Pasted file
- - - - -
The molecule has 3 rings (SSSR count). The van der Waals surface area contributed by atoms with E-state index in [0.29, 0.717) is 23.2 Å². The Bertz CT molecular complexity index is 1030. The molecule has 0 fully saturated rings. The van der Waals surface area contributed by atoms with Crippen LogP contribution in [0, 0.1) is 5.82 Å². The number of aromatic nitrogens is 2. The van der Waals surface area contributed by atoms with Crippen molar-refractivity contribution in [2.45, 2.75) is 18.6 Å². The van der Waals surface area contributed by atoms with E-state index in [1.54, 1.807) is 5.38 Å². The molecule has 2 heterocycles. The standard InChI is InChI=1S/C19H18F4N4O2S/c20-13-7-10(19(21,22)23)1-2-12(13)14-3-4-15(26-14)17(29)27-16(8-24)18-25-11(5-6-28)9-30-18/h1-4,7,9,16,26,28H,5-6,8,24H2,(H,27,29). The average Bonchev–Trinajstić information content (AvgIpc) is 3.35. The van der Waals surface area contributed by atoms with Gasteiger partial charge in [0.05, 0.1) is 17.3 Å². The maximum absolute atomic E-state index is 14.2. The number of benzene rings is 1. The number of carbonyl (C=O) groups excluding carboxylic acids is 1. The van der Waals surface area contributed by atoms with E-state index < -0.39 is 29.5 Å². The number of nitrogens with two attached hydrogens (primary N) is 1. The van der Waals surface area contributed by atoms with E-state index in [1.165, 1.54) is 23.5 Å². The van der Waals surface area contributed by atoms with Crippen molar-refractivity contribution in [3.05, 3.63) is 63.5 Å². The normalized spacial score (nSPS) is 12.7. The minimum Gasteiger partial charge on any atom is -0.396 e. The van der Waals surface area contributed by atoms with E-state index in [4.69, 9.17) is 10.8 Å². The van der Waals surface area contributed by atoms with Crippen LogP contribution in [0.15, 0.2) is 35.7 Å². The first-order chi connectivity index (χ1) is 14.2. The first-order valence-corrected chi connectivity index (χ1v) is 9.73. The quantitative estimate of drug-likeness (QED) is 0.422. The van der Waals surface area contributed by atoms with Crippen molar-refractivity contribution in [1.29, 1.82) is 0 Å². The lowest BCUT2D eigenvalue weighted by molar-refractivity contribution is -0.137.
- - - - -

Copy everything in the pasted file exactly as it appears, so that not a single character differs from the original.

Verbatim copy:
The molecule has 3 rings (SSSR count). The van der Waals surface area contributed by atoms with E-state index in [0.29, 0.717) is 23.2 Å². The Bertz CT molecular complexity index is 1030. The molecule has 0 fully saturated rings. The van der Waals surface area contributed by atoms with Crippen LogP contribution in [0, 0.1) is 5.82 Å². The number of aromatic nitrogens is 2. The van der Waals surface area contributed by atoms with Crippen molar-refractivity contribution in [2.45, 2.75) is 18.6 Å². The van der Waals surface area contributed by atoms with E-state index in [1.54, 1.807) is 5.38 Å². The molecule has 2 heterocycles. The standard InChI is InChI=1S/C19H18F4N4O2S/c20-13-7-10(19(21,22)23)1-2-12(13)14-3-4-15(26-14)17(29)27-16(8-24)18-25-11(5-6-28)9-30-18/h1-4,7,9,16,26,28H,5-6,8,24H2,(H,27,29). The average Bonchev–Trinajstić information content (AvgIpc) is 3.35. The van der Waals surface area contributed by atoms with Gasteiger partial charge in [0.05, 0.1) is 17.3 Å². The maximum absolute atomic E-state index is 14.2. The number of benzene rings is 1. The number of carbonyl (C=O) groups excluding carboxylic acids is 1. The van der Waals surface area contributed by atoms with E-state index < -0.39 is 29.5 Å². The number of nitrogens with two attached hydrogens (primary N) is 1. The van der Waals surface area contributed by atoms with E-state index in [1.165, 1.54) is 23.5 Å². The van der Waals surface area contributed by atoms with Crippen molar-refractivity contribution in [3.05, 3.63) is 63.5 Å². The normalized spacial score (nSPS) is 12.7. The minimum Gasteiger partial charge on any atom is -0.396 e. The van der Waals surface area contributed by atoms with E-state index in [4.69, 9.17) is 10.8 Å². The van der Waals surface area contributed by atoms with Crippen LogP contribution in [0.15, 0.2) is 35.7 Å². The first-order chi connectivity index (χ1) is 14.2. The first-order valence-corrected chi connectivity index (χ1v) is 9.73. The quantitative estimate of drug-likeness (QED) is 0.422. The van der Waals surface area contributed by atoms with Crippen molar-refractivity contribution in [1.29, 1.82) is 0 Å². The lowest BCUT2D eigenvalue weighted by molar-refractivity contribution is -0.137.